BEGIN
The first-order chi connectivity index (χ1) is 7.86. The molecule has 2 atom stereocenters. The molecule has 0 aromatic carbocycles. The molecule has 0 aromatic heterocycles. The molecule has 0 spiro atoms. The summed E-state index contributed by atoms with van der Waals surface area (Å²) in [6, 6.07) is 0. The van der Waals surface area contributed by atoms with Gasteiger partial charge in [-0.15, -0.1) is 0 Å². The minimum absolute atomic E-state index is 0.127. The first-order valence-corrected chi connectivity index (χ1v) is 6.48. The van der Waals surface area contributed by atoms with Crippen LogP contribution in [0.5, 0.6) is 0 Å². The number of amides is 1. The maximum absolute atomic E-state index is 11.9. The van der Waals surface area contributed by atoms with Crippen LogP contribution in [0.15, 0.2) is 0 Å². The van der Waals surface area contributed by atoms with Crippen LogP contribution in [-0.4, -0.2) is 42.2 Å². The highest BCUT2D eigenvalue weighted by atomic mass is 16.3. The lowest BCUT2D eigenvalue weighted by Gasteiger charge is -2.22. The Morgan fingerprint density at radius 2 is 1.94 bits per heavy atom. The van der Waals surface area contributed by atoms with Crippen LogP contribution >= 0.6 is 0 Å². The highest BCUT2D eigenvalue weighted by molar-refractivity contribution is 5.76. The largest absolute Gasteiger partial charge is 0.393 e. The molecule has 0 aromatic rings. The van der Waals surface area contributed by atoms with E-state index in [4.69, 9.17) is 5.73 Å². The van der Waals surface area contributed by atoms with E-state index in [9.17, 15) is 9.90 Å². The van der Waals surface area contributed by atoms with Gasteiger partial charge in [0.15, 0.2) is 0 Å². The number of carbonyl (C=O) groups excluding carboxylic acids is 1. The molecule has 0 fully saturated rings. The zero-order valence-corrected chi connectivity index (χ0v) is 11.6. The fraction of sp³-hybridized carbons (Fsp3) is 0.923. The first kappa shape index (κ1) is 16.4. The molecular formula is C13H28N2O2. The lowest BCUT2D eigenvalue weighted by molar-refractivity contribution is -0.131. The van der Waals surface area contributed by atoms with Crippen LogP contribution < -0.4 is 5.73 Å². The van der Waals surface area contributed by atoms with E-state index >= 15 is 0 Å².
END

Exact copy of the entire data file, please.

The first-order chi connectivity index (χ1) is 7.86. The molecule has 2 atom stereocenters. The molecule has 0 aromatic carbocycles. The molecule has 0 aromatic heterocycles. The molecule has 0 spiro atoms. The summed E-state index contributed by atoms with van der Waals surface area (Å²) in [6, 6.07) is 0. The van der Waals surface area contributed by atoms with Gasteiger partial charge in [-0.15, -0.1) is 0 Å². The minimum absolute atomic E-state index is 0.127. The first-order valence-corrected chi connectivity index (χ1v) is 6.48. The van der Waals surface area contributed by atoms with Crippen LogP contribution in [0.5, 0.6) is 0 Å². The number of amides is 1. The maximum absolute atomic E-state index is 11.9. The van der Waals surface area contributed by atoms with Crippen LogP contribution in [0.15, 0.2) is 0 Å². The van der Waals surface area contributed by atoms with Crippen LogP contribution in [-0.4, -0.2) is 42.2 Å². The highest BCUT2D eigenvalue weighted by atomic mass is 16.3. The lowest BCUT2D eigenvalue weighted by Gasteiger charge is -2.22. The Morgan fingerprint density at radius 2 is 1.94 bits per heavy atom. The van der Waals surface area contributed by atoms with Crippen LogP contribution >= 0.6 is 0 Å². The highest BCUT2D eigenvalue weighted by molar-refractivity contribution is 5.76. The largest absolute Gasteiger partial charge is 0.393 e. The molecule has 0 aromatic rings. The van der Waals surface area contributed by atoms with E-state index in [4.69, 9.17) is 5.73 Å². The van der Waals surface area contributed by atoms with E-state index in [9.17, 15) is 9.90 Å². The van der Waals surface area contributed by atoms with Gasteiger partial charge in [0.15, 0.2) is 0 Å². The number of carbonyl (C=O) groups excluding carboxylic acids is 1. The molecule has 0 fully saturated rings. The zero-order valence-corrected chi connectivity index (χ0v) is 11.6. The fraction of sp³-hybridized carbons (Fsp3) is 0.923. The first kappa shape index (κ1) is 16.4. The molecular formula is C13H28N2O2. The lowest BCUT2D eigenvalue weighted by molar-refractivity contribution is -0.131. The van der Waals surface area contributed by atoms with Crippen LogP contribution < -0.4 is 5.73 Å². The van der Waals surface area contributed by atoms with E-state index >= 15 is 0 Å².